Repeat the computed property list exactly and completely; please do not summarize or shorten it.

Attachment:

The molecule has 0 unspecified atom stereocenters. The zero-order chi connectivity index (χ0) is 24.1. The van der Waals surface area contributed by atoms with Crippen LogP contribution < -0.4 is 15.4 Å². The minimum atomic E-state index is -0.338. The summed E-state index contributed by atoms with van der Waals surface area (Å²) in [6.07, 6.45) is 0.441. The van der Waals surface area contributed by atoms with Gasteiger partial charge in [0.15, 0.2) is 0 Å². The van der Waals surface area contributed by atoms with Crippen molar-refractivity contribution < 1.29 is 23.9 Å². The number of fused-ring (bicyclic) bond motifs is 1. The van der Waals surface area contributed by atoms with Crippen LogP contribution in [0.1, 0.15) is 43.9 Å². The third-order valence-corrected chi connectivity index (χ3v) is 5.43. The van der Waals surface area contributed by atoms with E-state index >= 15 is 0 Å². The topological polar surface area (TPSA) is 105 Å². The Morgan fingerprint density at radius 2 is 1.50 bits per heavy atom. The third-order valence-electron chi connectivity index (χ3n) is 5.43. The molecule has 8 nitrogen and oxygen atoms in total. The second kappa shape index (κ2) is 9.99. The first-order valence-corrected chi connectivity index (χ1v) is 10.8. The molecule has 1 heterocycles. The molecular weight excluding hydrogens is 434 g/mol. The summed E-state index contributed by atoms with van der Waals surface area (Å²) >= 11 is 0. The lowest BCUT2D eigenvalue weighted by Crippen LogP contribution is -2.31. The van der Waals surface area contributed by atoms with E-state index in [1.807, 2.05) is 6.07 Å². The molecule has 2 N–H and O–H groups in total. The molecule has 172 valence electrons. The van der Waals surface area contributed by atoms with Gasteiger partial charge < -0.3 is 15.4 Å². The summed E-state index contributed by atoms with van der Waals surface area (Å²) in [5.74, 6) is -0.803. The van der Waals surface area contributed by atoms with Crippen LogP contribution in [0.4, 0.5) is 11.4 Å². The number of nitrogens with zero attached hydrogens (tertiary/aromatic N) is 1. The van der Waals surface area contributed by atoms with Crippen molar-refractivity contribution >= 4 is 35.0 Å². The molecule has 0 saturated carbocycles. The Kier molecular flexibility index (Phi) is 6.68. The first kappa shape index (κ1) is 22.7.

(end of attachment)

The molecule has 0 unspecified atom stereocenters. The zero-order chi connectivity index (χ0) is 24.1. The van der Waals surface area contributed by atoms with Crippen LogP contribution < -0.4 is 15.4 Å². The minimum atomic E-state index is -0.338. The summed E-state index contributed by atoms with van der Waals surface area (Å²) in [6.07, 6.45) is 0.441. The van der Waals surface area contributed by atoms with Gasteiger partial charge in [0.15, 0.2) is 0 Å². The van der Waals surface area contributed by atoms with Crippen molar-refractivity contribution < 1.29 is 23.9 Å². The number of fused-ring (bicyclic) bond motifs is 1. The van der Waals surface area contributed by atoms with Crippen LogP contribution in [0.1, 0.15) is 43.9 Å². The third-order valence-corrected chi connectivity index (χ3v) is 5.43. The van der Waals surface area contributed by atoms with E-state index >= 15 is 0 Å². The topological polar surface area (TPSA) is 105 Å². The Morgan fingerprint density at radius 2 is 1.50 bits per heavy atom. The third-order valence-electron chi connectivity index (χ3n) is 5.43. The molecule has 8 nitrogen and oxygen atoms in total. The second kappa shape index (κ2) is 9.99. The first-order valence-corrected chi connectivity index (χ1v) is 10.8. The molecule has 1 heterocycles. The molecular weight excluding hydrogens is 434 g/mol. The summed E-state index contributed by atoms with van der Waals surface area (Å²) >= 11 is 0. The lowest BCUT2D eigenvalue weighted by Crippen LogP contribution is -2.31. The van der Waals surface area contributed by atoms with E-state index in [1.807, 2.05) is 6.07 Å². The molecule has 2 N–H and O–H groups in total. The molecule has 172 valence electrons. The van der Waals surface area contributed by atoms with Gasteiger partial charge < -0.3 is 15.4 Å². The summed E-state index contributed by atoms with van der Waals surface area (Å²) in [5.74, 6) is -0.803. The van der Waals surface area contributed by atoms with Crippen LogP contribution in [0.4, 0.5) is 11.4 Å². The number of nitrogens with zero attached hydrogens (tertiary/aromatic N) is 1. The van der Waals surface area contributed by atoms with Crippen molar-refractivity contribution >= 4 is 35.0 Å². The molecule has 0 saturated carbocycles. The Kier molecular flexibility index (Phi) is 6.68. The first kappa shape index (κ1) is 22.7.